Maple-Glazed Pork Roast

Published March 1, 2003.

Why this recipe works:

Maple-glazed pork roast often falls short of its savory-sweet promise. Many roasts turn out dry (a constant concern when cooking today’s lean pork), but the glazes often present even bigger problems. Most are too thin to coat the pork properly, some are so sweet that they require a hotline to… read more

Maple-glazed pork roast often falls short of its savory-sweet promise. Many roasts turn out dry (a constant concern when cooking today’s lean pork), but the glazes often present even bigger problems. Most are too thin to coat the pork properly, some are so sweet that they require a hotline to the dentist’s office, and few have a pronounced maple flavor. We wanted a glistening roast, which, when sliced, would combine the juices from tender, well-seasoned pork with a rich maple glaze to create complex flavor in every bite.

For this dish we chose a blade-end loin roast, which has a deposit of fat that helps keep the meat moist. We tied it at intervals to make a neat bundle. Searing the roast first on the stovetop was a must for a brown, flavorful ­exterior. We then removed the pork so that we could use the browned bits in the skillet to build the glaze. Maple syrup, with complementary spices and a touch of cayenne pepper for heat, made a thick, clingy glaze. Instead of brushing the glaze onto the pork, however, we decided to keep things simple: Rather than hauling out our roasting pan, we returned the pork to the skillet, rolled it in the glaze to coat it, and put the whole thing into the oven. The smaller area of the skillet kept the glaze from spreading out and burning, and the glaze reduced nicely while the roast cooked. Rolling the roast in the glaze periodically ensured even coverage and resulted in a tender, juicy roast packed with maple flavor.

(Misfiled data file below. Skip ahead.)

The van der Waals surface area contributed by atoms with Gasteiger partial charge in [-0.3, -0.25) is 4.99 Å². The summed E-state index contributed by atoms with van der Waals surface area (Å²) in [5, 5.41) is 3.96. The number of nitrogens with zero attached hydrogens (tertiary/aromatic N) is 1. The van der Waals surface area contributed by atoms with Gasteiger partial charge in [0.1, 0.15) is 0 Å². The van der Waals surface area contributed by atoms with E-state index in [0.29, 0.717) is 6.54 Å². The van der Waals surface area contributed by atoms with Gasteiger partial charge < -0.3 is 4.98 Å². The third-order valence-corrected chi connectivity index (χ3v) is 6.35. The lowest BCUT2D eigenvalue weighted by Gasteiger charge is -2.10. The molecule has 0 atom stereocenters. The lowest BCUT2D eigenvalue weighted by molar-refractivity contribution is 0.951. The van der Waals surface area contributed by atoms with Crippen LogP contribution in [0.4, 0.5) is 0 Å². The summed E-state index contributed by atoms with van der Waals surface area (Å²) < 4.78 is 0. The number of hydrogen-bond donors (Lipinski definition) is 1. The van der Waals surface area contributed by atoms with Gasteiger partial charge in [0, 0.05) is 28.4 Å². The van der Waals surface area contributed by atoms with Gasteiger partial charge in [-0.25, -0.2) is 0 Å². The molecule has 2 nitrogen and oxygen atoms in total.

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Serves 4 to 6

A nonstick ovenproof skillet will be much easier to clean than a traditional one. Whichever you use, remember that the handle will be blistering hot when you take it out of the oven, so be sure to use a pot holder or oven mitt. Note that you should not trim the pork of its thin layer of fat. The flavor of grade B maple syrup (sometimes called "cooking maple") is stronger and richer than grade A, but grade A syrup will work well, too. This dish is unapologetically sweet, so we recommend side dishes that take well to the sweetness. Garlicky sautéed greens, braised cabbage, and soft polenta are good choices.

Ingredients

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